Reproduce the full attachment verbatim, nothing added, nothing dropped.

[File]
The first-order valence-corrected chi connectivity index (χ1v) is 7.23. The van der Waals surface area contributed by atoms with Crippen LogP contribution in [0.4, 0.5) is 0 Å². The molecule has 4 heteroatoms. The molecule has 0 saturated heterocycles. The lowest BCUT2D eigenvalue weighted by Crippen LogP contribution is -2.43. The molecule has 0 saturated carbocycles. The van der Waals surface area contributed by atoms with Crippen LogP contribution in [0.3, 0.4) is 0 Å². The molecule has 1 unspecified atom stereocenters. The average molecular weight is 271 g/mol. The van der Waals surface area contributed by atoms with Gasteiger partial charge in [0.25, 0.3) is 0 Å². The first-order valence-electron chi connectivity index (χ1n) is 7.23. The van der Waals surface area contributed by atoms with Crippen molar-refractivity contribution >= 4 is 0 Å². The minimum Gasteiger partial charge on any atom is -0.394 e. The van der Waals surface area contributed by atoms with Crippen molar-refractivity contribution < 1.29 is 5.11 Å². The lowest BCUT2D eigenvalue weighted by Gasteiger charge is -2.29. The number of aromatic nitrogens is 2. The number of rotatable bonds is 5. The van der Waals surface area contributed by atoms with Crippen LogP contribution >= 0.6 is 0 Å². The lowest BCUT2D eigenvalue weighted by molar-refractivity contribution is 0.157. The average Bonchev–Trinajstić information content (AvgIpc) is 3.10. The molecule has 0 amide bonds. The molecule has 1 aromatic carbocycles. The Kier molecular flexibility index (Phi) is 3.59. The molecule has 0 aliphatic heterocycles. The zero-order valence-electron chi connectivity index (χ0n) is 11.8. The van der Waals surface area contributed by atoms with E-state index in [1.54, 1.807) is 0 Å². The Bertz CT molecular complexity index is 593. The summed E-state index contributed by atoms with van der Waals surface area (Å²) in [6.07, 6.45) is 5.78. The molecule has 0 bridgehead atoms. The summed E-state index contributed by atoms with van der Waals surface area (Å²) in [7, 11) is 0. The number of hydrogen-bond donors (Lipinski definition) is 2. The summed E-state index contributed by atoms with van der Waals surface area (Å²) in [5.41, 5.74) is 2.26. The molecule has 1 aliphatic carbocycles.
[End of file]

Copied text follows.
The first-order valence-corrected chi connectivity index (χ1v) is 7.23. The van der Waals surface area contributed by atoms with Crippen LogP contribution in [0.4, 0.5) is 0 Å². The molecule has 4 heteroatoms. The molecule has 0 saturated heterocycles. The lowest BCUT2D eigenvalue weighted by Crippen LogP contribution is -2.43. The molecule has 0 saturated carbocycles. The van der Waals surface area contributed by atoms with Crippen LogP contribution in [0.3, 0.4) is 0 Å². The molecule has 1 unspecified atom stereocenters. The average molecular weight is 271 g/mol. The van der Waals surface area contributed by atoms with Gasteiger partial charge in [0.25, 0.3) is 0 Å². The first-order valence-electron chi connectivity index (χ1n) is 7.23. The van der Waals surface area contributed by atoms with Crippen molar-refractivity contribution >= 4 is 0 Å². The minimum Gasteiger partial charge on any atom is -0.394 e. The van der Waals surface area contributed by atoms with Crippen molar-refractivity contribution < 1.29 is 5.11 Å². The lowest BCUT2D eigenvalue weighted by Gasteiger charge is -2.29. The number of aromatic nitrogens is 2. The number of rotatable bonds is 5. The van der Waals surface area contributed by atoms with Crippen LogP contribution >= 0.6 is 0 Å². The lowest BCUT2D eigenvalue weighted by molar-refractivity contribution is 0.157. The average Bonchev–Trinajstić information content (AvgIpc) is 3.10. The molecule has 0 amide bonds. The molecule has 1 aromatic carbocycles. The Kier molecular flexibility index (Phi) is 3.59. The molecule has 0 aliphatic heterocycles. The zero-order valence-electron chi connectivity index (χ0n) is 11.8. The van der Waals surface area contributed by atoms with E-state index in [1.54, 1.807) is 0 Å². The Bertz CT molecular complexity index is 593. The summed E-state index contributed by atoms with van der Waals surface area (Å²) in [6.07, 6.45) is 5.78. The molecule has 0 bridgehead atoms. The summed E-state index contributed by atoms with van der Waals surface area (Å²) in [7, 11) is 0. The number of hydrogen-bond donors (Lipinski definition) is 2. The summed E-state index contributed by atoms with van der Waals surface area (Å²) in [5.41, 5.74) is 2.26. The molecule has 1 aliphatic carbocycles.